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To take a note, of what I stand in need of,
A C T III.
S CE NE I.
The Duke's Palace in Milan.
Enter Duke, Thurio, and Protheus,
Exit Thur. Now tell me, Protheus, what's your will with me?
Pro. My gracious lord, that which I would discover, The law of friendship bids me to conceal; But when I call to mind your gracious favours Done to me, undeserving as I am, My duty pricks me on to utter that, Which, else, no worldly good should draw from me. Know, worthy Prince, Sir Valentine my friend This night intends to steal away your daughter : Myself am one made privy to the plot. I know, you have determin'd to bestow her On Thurio, whom your gentle daughter hates: And should she thus be stoll'n away from you, It would be much vexation to your age. Thus, for my duty's fake, I rather chose To cross my friend in his intended drift; Than, by concealing it, heap on your head A pack of sorrows, which would press you down, If unprevented, to your timeless grave.
Duke. Protheus, I thank thee for thine honest care; Which to requite, command me while I live. This love of theirs myself have often seen. Haply, when they have judg'd me fast aileep; And oftentimes have purpos’d to forbid Sir Valentine her
Pro. Know, noble lord, they have devis'd a mean
Duke. Upon mine honour, he shall never know That I had any light from thee of this. Pro. Adieu, my lord: Sir Valentine is coming.
Val. Please it your Grace, there is a mefsenger
That stays to bear.my letters to my friends,
Duke. Be they of much import?
Val. The tenour of them doth but fignify My health, and happy being at your court.
Duke. Nay then, no matter; stay with me a while; I am to break with thee of some affairs, That touch me near; wherein thou must be secret. 'Tis not unknown to thee, that I have sought To match my friend Sir Thurio to my daughter. Val. I know it well, my lord; and, sure, the
match Were rich and honourable; besides, the gentleman Is full of virtue, bounty, worth, and qualities Beseeming such a wife as your fair daughter. Cannot your Grace win her to fancy him ? Duke. No, trust me; she is peevish, fullen, fro
ward, Proud, disobedient, stubborn, lacking duty; Neither regarding that she is my child, Nor fearing me as if I were her father: And may I say to thee, this pride of hers, Upon advice, hath drawn my love from her; And, where I thought the remnant of mine age Should have been cherilh d by her child-like-duty, I now am full resolv'd to take a wife, And turn her out to who will take her in : Then let her beauty be her wedding-dower: For me, and my possessions, she ésteems not. Val. What would
Grace have me do in this? Duke. There is a lady, *Sir, in Milan here, Whom I affect; but she is nice and coy,
Sir, in Milan here,] It ought to be thus, instead of in Verona herc,---for the Scene apparently is in Milan, as is clear from several Passages in the first Ad, and in the beginning of the first Scene of the fourth Ad. A like Mistake has crepi into the eighth Scene of A& II. where Speed bids his fellow Servant Launce, welcome to Padua.
And nought esteems my aged eloquence:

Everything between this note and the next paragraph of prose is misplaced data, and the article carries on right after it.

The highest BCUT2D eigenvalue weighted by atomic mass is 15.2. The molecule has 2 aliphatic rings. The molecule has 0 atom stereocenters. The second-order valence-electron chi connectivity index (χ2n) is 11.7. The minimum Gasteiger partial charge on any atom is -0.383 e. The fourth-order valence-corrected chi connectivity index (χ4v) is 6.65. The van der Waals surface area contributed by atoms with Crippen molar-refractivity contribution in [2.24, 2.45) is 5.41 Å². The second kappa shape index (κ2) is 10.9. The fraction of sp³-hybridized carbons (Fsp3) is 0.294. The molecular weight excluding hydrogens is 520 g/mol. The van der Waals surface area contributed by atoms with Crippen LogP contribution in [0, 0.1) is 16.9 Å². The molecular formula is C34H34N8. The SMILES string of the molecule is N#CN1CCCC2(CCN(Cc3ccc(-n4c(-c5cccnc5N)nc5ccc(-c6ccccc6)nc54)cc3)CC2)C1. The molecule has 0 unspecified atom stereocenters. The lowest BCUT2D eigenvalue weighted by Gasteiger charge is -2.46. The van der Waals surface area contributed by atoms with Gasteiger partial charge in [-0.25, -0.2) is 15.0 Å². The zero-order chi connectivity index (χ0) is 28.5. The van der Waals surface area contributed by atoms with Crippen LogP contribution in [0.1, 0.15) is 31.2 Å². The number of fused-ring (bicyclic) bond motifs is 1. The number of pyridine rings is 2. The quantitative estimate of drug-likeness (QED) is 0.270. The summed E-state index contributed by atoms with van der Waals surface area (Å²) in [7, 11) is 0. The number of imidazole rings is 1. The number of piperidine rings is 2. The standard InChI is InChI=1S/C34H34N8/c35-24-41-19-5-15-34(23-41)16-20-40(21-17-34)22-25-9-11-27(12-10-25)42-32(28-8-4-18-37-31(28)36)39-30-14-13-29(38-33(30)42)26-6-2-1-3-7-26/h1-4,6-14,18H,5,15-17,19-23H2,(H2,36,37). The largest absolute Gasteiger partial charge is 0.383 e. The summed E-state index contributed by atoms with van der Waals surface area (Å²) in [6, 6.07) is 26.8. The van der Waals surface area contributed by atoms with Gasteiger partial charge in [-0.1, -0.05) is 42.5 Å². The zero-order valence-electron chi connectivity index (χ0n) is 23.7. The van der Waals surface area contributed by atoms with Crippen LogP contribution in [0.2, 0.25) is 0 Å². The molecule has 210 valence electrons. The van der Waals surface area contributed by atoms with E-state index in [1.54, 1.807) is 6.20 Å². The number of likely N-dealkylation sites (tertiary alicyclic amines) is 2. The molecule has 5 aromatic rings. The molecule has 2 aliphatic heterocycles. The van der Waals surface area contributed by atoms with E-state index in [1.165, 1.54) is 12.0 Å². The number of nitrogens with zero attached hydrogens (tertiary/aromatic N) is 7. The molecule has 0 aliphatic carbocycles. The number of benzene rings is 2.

Val. Win her with gifts, if the respects not words;
Duke. But she did scorn a present, that I sent her.
Duke. But she, I mean, is promis'd by her friends
Val. Why then I would resort io her by night.
Du. Ay, but the doors be lockt, and keys kept fafe, That no man hath recourse to her by night.
Val. What lets, but one may enter at her Window?
Duke. Her chamber is aloft, far from the ground, And built so shelving, that one cannot climb it Without apparent hazard of his life.
Val. Why then a ladder quaintly made of cords, To cast up, with a pair of anchoring hooks, Would serve to scale another Hero's tower;
So bold Leander would adventure it.
Duke Now, as thou art a gentleman of blood,
pray, Sir, tell me that. Duke. This very night; for love is like a child, That longs for ev'ry thing that he can come by.
Val. By seven a clock i'll get you such a ladder.
Duke. But hark thee: I will go to her alone; How shall I best convey the ladder thither?
Val. It will be light, my lord, that you may bear it Under a cloak that is of any length.
Luke. A cloak as long as thine will serve the turn?
Duke, Then let me see thy cloak;
Val. Why, any cloak will serve the turn, my lord.
Duke. How shall I fashion me to wear a cloak ? I pray thee, let me feel thy cloak
upon What letter is this same? what's here, To Silvia? And here an engine fit for my proceeding ? I'll be so bold to break the feal for once. Dukereads. My thoughts do harbour with my Silvia nightly,
And slaves they are to me, that send them flying : Oh, could their master come and go as lightly,
Himself would lodge, where senseless they are lying: My herald thoughts in thy pure boom rest them,
While I, their King, that thither them importune, Do curse the grace, that with such grace hath bleft them,
Because myself do want my servants' fortune ; I curse myself, for they are sent by me, That they should harbour, where their lord would be. What's here? Silvia, this night will I enfranchise thee: 'Tis so, and here's the ladder for the purpose. *Why, Phaëton, for thou art Merops' son, * Why, Phaeton, for thou art Merops' son,
Wilt thou affire to guide the heavenly car.] Merops' fon, i. e. a Baftard, base-born.